Difference btwn ssc , sc , and newer fd lenses?greenspun.com : LUSENET : Canon FD : One Thread
I've had an AE-1 since new in '80. A few years ago, I added a Tokina 35-135 zoom and vivitar 155 flash. I've had loads of fun and success with this camera. Recently, while looking at used fd lenses, particularly the 50mm 1.4 ssc, I've noticed the sc and ssc designation. After you've finished laughing, I'd like to know what these designations represent. I haven't been able to find anything on any sights I've visited on the net.
Thanks. Mike / N9IVO email@example.com http://members.home.com/pender111
-- Mike Pender (firstname.lastname@example.org), January 07, 2001
Hi Mike. I teach for a living. There are no questions that ought to bring on laughter. Since I'm practiced at answering the same questions over and over (grin, though), I'll tackle yours. The earlier FD lenses with the silver breechlock ring were anti- reflection coated in two different "grades": SC was short for Spectra Coating, SSC for Super Spectra Coating. SSC was obviously the better coating. When the "New FD" mount came out around 1979--the mount many folks call a bayonet mount, with a release button--Canon began treating all the lenses with SSC, except the 50mm/1.8. Other differences: some of the New FD lenses also contain more plastic (varies by lens, from a little to a lot), many are lighter in weight, some have larger maximum apertures or smaller minimum. Some have different optical designs, some not. In general, the older lenses that used 55mm filters switched to 52mm. There is a lot of net discussion about the relative merits of the two mount variations. I've had no problems at all with the newer mount. There you go--way more than you wanted to hear!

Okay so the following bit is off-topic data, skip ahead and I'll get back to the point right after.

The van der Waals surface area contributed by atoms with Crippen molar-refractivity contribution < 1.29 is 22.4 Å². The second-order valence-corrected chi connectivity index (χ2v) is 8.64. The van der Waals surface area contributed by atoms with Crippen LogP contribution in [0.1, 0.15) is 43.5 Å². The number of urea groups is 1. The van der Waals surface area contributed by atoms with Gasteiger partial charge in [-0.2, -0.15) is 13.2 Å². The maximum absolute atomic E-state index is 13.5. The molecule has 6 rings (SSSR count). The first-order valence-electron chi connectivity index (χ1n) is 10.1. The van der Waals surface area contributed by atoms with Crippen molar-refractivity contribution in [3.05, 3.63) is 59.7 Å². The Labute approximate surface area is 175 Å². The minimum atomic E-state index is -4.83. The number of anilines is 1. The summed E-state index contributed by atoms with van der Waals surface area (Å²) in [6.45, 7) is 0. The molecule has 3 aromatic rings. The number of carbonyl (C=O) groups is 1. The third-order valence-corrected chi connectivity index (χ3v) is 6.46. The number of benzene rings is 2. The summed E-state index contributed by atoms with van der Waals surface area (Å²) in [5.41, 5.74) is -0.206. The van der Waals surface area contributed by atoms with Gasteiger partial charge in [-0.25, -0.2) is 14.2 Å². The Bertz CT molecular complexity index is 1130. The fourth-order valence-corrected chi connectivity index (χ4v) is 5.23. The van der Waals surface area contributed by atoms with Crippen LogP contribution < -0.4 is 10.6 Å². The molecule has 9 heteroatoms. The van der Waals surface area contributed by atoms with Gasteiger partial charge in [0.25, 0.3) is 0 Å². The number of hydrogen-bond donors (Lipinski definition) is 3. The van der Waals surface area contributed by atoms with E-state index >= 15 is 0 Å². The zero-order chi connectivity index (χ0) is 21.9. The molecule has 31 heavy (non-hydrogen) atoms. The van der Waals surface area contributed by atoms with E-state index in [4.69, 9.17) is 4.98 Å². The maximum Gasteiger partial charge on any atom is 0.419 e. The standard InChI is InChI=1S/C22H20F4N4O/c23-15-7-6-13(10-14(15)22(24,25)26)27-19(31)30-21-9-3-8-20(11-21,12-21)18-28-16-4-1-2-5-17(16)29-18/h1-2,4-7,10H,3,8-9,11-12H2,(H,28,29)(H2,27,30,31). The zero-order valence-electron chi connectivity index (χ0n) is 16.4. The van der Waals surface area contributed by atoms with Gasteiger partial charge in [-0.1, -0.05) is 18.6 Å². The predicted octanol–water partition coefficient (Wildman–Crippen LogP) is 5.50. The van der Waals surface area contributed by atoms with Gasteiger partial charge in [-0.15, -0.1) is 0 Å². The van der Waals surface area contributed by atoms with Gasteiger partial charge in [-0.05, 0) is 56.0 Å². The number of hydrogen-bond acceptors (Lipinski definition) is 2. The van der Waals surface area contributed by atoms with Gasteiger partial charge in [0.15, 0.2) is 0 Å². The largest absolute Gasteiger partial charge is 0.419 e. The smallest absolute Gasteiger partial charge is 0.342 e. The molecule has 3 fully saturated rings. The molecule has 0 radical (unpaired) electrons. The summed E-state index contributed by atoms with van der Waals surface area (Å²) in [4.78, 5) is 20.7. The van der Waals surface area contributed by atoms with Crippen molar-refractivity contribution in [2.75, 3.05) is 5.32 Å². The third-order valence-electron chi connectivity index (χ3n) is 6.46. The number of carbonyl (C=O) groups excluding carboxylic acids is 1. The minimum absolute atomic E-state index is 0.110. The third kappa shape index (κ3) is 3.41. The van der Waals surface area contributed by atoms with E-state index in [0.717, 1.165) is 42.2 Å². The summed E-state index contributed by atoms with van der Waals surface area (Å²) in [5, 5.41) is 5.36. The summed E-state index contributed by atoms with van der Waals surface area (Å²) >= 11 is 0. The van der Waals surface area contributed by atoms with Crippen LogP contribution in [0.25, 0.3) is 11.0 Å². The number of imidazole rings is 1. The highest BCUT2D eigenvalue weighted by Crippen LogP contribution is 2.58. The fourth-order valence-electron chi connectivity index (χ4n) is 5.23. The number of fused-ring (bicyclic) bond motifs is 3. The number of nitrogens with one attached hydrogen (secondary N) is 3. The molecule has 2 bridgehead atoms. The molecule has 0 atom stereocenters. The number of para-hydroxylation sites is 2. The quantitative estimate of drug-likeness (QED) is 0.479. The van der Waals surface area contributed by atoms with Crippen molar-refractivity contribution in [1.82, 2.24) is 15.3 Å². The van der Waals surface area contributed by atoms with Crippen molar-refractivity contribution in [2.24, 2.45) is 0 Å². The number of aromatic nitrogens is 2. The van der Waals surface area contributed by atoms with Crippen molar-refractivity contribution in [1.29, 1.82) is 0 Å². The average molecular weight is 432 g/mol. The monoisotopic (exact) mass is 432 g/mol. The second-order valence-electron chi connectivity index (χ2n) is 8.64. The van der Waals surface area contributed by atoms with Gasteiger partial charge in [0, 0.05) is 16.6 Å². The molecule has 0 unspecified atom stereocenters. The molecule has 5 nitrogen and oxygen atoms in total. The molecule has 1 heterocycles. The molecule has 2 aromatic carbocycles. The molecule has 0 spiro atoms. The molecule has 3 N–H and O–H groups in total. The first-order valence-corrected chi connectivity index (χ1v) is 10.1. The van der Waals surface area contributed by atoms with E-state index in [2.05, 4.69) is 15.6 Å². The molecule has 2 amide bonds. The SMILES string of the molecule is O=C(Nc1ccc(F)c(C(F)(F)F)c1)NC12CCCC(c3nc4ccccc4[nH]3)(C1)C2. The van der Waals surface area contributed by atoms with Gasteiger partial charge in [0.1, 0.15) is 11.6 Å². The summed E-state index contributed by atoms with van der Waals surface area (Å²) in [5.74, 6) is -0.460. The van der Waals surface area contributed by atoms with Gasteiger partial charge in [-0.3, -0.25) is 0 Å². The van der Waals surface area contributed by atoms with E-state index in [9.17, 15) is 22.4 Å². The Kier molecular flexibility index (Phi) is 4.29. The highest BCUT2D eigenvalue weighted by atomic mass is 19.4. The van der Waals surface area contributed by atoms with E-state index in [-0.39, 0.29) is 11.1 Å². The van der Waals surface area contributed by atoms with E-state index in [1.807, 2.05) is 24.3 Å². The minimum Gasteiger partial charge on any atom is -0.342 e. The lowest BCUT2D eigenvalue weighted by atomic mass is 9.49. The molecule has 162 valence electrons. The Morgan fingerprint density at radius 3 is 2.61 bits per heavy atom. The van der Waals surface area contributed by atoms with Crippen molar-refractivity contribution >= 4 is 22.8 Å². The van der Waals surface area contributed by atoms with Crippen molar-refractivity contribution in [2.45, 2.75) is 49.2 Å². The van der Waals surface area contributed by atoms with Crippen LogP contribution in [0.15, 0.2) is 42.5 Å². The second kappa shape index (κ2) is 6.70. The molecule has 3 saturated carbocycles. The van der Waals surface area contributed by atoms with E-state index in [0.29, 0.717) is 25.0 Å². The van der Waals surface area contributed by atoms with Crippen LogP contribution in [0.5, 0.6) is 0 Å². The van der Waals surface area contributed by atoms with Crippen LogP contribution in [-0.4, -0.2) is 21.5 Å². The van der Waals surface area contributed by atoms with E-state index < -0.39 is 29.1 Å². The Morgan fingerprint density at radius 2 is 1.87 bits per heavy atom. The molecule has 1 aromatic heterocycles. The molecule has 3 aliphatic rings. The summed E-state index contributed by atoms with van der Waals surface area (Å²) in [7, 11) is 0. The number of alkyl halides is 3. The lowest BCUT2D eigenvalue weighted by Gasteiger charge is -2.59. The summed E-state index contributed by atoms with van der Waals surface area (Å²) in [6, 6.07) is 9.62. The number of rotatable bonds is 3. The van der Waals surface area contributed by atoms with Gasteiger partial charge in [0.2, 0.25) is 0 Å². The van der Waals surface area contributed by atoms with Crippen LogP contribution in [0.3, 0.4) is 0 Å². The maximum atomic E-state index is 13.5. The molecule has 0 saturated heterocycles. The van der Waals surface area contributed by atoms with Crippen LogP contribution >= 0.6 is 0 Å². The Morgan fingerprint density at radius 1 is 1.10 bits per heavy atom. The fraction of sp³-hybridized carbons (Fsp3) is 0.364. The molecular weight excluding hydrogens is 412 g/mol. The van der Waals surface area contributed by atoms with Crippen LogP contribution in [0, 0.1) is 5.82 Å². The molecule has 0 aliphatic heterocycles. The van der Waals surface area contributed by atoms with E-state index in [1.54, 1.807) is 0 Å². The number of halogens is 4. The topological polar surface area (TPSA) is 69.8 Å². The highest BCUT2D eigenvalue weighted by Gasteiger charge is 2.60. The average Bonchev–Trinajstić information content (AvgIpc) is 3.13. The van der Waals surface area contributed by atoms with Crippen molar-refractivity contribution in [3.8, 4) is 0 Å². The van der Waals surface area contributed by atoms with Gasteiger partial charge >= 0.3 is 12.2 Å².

-- Alan Swartz (email@example.com), January 07, 2001.
BTW, S.C. is a single coating while S.S.C. is a multi coating.
Most lenses used the same or better optical formulas when going from FD to New FD, but the difference is not great. And the 50mm f1.4 S.S.C. is the benchmark lens for many optical benches used for testing lenses.
The only reason to stadardize on one or the other is filter size. And if you don't mind using a step up ring, buy all filters in 55mm size and get the best deal on the lens you want.
-- Terry Carraway (TCarraway@compuserve.com), January 08, 2001.